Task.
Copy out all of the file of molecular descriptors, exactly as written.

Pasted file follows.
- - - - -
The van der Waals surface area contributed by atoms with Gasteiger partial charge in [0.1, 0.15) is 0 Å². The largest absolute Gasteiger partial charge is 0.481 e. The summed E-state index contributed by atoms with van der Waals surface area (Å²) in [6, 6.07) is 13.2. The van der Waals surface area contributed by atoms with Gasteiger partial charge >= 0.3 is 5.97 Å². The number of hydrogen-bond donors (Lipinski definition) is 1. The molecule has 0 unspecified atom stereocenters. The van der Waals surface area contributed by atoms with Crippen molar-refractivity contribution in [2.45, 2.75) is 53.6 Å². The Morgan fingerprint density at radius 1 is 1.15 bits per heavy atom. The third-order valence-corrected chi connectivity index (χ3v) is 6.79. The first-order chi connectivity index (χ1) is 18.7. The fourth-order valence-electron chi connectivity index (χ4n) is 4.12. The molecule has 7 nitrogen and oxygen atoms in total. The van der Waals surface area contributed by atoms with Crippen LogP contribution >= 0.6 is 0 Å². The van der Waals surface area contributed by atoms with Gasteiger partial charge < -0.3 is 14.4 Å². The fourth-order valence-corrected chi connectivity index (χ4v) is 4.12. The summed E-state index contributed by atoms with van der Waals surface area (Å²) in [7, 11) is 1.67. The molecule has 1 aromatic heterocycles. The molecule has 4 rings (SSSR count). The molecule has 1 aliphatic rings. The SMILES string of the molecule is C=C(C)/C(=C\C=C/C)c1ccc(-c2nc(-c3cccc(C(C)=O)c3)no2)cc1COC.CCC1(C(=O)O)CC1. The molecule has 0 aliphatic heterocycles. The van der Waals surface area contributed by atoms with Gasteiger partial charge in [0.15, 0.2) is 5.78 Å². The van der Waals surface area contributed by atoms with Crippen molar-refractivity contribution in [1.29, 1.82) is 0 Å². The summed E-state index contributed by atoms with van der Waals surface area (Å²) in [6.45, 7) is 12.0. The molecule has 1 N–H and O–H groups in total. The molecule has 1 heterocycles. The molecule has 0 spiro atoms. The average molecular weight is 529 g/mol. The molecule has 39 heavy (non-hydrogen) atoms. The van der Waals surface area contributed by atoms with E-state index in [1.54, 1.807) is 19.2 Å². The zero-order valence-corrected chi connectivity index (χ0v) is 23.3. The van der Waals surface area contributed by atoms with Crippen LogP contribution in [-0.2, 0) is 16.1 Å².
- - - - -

The van der Waals surface area contributed by atoms with Gasteiger partial charge in [0.1, 0.15) is 0 Å². The largest absolute Gasteiger partial charge is 0.481 e. The summed E-state index contributed by atoms with van der Waals surface area (Å²) in [6, 6.07) is 13.2. The van der Waals surface area contributed by atoms with Gasteiger partial charge >= 0.3 is 5.97 Å². The number of hydrogen-bond donors (Lipinski definition) is 1. The molecule has 0 unspecified atom stereocenters. The van der Waals surface area contributed by atoms with Crippen molar-refractivity contribution in [2.45, 2.75) is 53.6 Å². The Morgan fingerprint density at radius 1 is 1.15 bits per heavy atom. The third-order valence-corrected chi connectivity index (χ3v) is 6.79. The first-order chi connectivity index (χ1) is 18.7. The fourth-order valence-electron chi connectivity index (χ4n) is 4.12. The molecule has 7 nitrogen and oxygen atoms in total. The van der Waals surface area contributed by atoms with Crippen LogP contribution >= 0.6 is 0 Å². The van der Waals surface area contributed by atoms with Gasteiger partial charge < -0.3 is 14.4 Å². The fourth-order valence-corrected chi connectivity index (χ4v) is 4.12. The summed E-state index contributed by atoms with van der Waals surface area (Å²) in [7, 11) is 1.67. The molecule has 1 aromatic heterocycles. The molecule has 4 rings (SSSR count). The molecule has 1 aliphatic rings. The SMILES string of the molecule is C=C(C)/C(=C\C=C/C)c1ccc(-c2nc(-c3cccc(C(C)=O)c3)no2)cc1COC.CCC1(C(=O)O)CC1. The molecule has 0 aliphatic heterocycles. The van der Waals surface area contributed by atoms with Gasteiger partial charge in [0.15, 0.2) is 5.78 Å². The van der Waals surface area contributed by atoms with Crippen molar-refractivity contribution in [1.29, 1.82) is 0 Å². The summed E-state index contributed by atoms with van der Waals surface area (Å²) in [6.45, 7) is 12.0. The molecule has 1 N–H and O–H groups in total. The molecule has 1 heterocycles. The molecule has 0 spiro atoms. The average molecular weight is 529 g/mol. The molecule has 39 heavy (non-hydrogen) atoms. The van der Waals surface area contributed by atoms with E-state index in [1.54, 1.807) is 19.2 Å². The zero-order valence-corrected chi connectivity index (χ0v) is 23.3. The van der Waals surface area contributed by atoms with Crippen LogP contribution in [-0.2, 0) is 16.1 Å².